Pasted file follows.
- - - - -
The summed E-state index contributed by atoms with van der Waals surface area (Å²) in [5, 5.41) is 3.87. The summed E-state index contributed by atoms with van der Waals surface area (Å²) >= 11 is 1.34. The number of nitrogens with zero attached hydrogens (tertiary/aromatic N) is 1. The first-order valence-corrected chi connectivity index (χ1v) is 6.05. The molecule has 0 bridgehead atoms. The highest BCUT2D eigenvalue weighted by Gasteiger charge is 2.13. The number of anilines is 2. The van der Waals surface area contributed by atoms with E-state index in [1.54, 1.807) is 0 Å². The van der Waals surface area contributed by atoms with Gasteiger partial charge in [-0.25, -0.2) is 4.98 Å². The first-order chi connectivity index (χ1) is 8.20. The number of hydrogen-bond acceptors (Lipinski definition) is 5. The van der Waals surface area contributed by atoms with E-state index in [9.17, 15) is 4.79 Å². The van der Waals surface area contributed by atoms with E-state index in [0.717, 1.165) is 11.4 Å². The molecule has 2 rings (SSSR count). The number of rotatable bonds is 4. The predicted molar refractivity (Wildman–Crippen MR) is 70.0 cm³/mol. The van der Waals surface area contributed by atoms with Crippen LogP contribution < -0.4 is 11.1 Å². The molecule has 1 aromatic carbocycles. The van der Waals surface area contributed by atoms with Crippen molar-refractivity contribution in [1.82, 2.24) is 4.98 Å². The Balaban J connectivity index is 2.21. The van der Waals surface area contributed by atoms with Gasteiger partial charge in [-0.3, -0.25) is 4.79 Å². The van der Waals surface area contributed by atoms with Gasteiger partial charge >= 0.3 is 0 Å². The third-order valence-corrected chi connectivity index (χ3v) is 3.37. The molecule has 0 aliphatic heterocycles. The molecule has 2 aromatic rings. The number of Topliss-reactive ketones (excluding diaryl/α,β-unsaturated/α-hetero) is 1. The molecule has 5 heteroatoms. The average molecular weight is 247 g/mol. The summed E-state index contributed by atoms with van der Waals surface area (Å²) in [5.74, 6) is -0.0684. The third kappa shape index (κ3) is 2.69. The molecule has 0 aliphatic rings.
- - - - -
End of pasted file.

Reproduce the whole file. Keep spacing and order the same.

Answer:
The summed E-state index contributed by atoms with van der Waals surface area (Å²) in [5, 5.41) is 3.87. The summed E-state index contributed by atoms with van der Waals surface area (Å²) >= 11 is 1.34. The number of nitrogens with zero attached hydrogens (tertiary/aromatic N) is 1. The first-order valence-corrected chi connectivity index (χ1v) is 6.05. The molecule has 0 bridgehead atoms. The highest BCUT2D eigenvalue weighted by Gasteiger charge is 2.13. The number of anilines is 2. The van der Waals surface area contributed by atoms with E-state index in [1.54, 1.807) is 0 Å². The van der Waals surface area contributed by atoms with Gasteiger partial charge in [-0.25, -0.2) is 4.98 Å². The first-order chi connectivity index (χ1) is 8.20. The number of hydrogen-bond acceptors (Lipinski definition) is 5. The van der Waals surface area contributed by atoms with E-state index in [9.17, 15) is 4.79 Å². The van der Waals surface area contributed by atoms with E-state index in [0.717, 1.165) is 11.4 Å². The molecule has 2 rings (SSSR count). The number of rotatable bonds is 4. The predicted molar refractivity (Wildman–Crippen MR) is 70.0 cm³/mol. The van der Waals surface area contributed by atoms with Crippen LogP contribution < -0.4 is 11.1 Å². The molecule has 1 aromatic carbocycles. The van der Waals surface area contributed by atoms with Crippen molar-refractivity contribution in [1.82, 2.24) is 4.98 Å². The Balaban J connectivity index is 2.21. The van der Waals surface area contributed by atoms with Gasteiger partial charge in [-0.3, -0.25) is 4.79 Å². The van der Waals surface area contributed by atoms with Gasteiger partial charge >= 0.3 is 0 Å². The third-order valence-corrected chi connectivity index (χ3v) is 3.37. The molecule has 0 aliphatic heterocycles. The molecule has 2 aromatic rings. The number of Topliss-reactive ketones (excluding diaryl/α,β-unsaturated/α-hetero) is 1. The molecule has 5 heteroatoms. The average molecular weight is 247 g/mol. The summed E-state index contributed by atoms with van der Waals surface area (Å²) in [5.74, 6) is -0.0684. The third kappa shape index (κ3) is 2.69. The molecule has 0 aliphatic rings.